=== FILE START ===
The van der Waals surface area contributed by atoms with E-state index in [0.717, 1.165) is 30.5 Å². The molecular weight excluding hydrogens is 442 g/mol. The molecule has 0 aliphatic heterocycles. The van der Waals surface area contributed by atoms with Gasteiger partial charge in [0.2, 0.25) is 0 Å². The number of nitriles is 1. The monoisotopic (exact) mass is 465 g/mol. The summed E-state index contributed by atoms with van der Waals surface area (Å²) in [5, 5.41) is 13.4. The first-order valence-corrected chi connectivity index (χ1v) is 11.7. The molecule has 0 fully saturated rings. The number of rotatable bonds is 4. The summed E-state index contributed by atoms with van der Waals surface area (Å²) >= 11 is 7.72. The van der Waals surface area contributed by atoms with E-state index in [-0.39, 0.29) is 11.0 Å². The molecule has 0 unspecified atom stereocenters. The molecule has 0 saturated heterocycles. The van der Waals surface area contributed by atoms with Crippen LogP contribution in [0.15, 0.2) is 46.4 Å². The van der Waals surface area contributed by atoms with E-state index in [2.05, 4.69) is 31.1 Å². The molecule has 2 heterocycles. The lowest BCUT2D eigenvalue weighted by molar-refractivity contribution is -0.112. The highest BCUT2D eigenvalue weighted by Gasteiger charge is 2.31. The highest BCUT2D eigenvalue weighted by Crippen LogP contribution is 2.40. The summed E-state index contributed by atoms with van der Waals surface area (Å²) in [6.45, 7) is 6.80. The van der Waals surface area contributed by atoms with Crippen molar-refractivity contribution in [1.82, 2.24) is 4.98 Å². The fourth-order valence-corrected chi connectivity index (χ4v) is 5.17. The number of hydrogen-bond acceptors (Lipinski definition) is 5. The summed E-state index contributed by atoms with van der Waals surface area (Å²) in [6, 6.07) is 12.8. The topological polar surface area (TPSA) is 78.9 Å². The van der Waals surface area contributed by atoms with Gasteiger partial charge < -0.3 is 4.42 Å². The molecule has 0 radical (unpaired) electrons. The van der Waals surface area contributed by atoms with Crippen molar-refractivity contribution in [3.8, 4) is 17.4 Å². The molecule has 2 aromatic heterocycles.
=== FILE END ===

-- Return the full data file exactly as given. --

The van der Waals surface area contributed by atoms with E-state index in [0.717, 1.165) is 30.5 Å². The molecular weight excluding hydrogens is 442 g/mol. The molecule has 0 aliphatic heterocycles. The van der Waals surface area contributed by atoms with Gasteiger partial charge in [0.2, 0.25) is 0 Å². The number of nitriles is 1. The monoisotopic (exact) mass is 465 g/mol. The summed E-state index contributed by atoms with van der Waals surface area (Å²) in [5, 5.41) is 13.4. The first-order valence-corrected chi connectivity index (χ1v) is 11.7. The molecule has 0 fully saturated rings. The number of rotatable bonds is 4. The summed E-state index contributed by atoms with van der Waals surface area (Å²) >= 11 is 7.72. The van der Waals surface area contributed by atoms with E-state index in [-0.39, 0.29) is 11.0 Å². The molecule has 0 unspecified atom stereocenters. The molecule has 0 saturated heterocycles. The van der Waals surface area contributed by atoms with Crippen LogP contribution in [0.15, 0.2) is 46.4 Å². The van der Waals surface area contributed by atoms with E-state index in [2.05, 4.69) is 31.1 Å². The molecule has 2 heterocycles. The lowest BCUT2D eigenvalue weighted by molar-refractivity contribution is -0.112. The highest BCUT2D eigenvalue weighted by Gasteiger charge is 2.31. The highest BCUT2D eigenvalue weighted by Crippen LogP contribution is 2.40. The summed E-state index contributed by atoms with van der Waals surface area (Å²) in [6.45, 7) is 6.80. The van der Waals surface area contributed by atoms with Crippen molar-refractivity contribution in [1.82, 2.24) is 4.98 Å². The fourth-order valence-corrected chi connectivity index (χ4v) is 5.17. The number of hydrogen-bond acceptors (Lipinski definition) is 5. The summed E-state index contributed by atoms with van der Waals surface area (Å²) in [6, 6.07) is 12.8. The topological polar surface area (TPSA) is 78.9 Å². The van der Waals surface area contributed by atoms with Gasteiger partial charge < -0.3 is 4.42 Å². The molecule has 0 radical (unpaired) electrons. The van der Waals surface area contributed by atoms with Crippen molar-refractivity contribution in [3.8, 4) is 17.4 Å². The molecule has 2 aromatic heterocycles.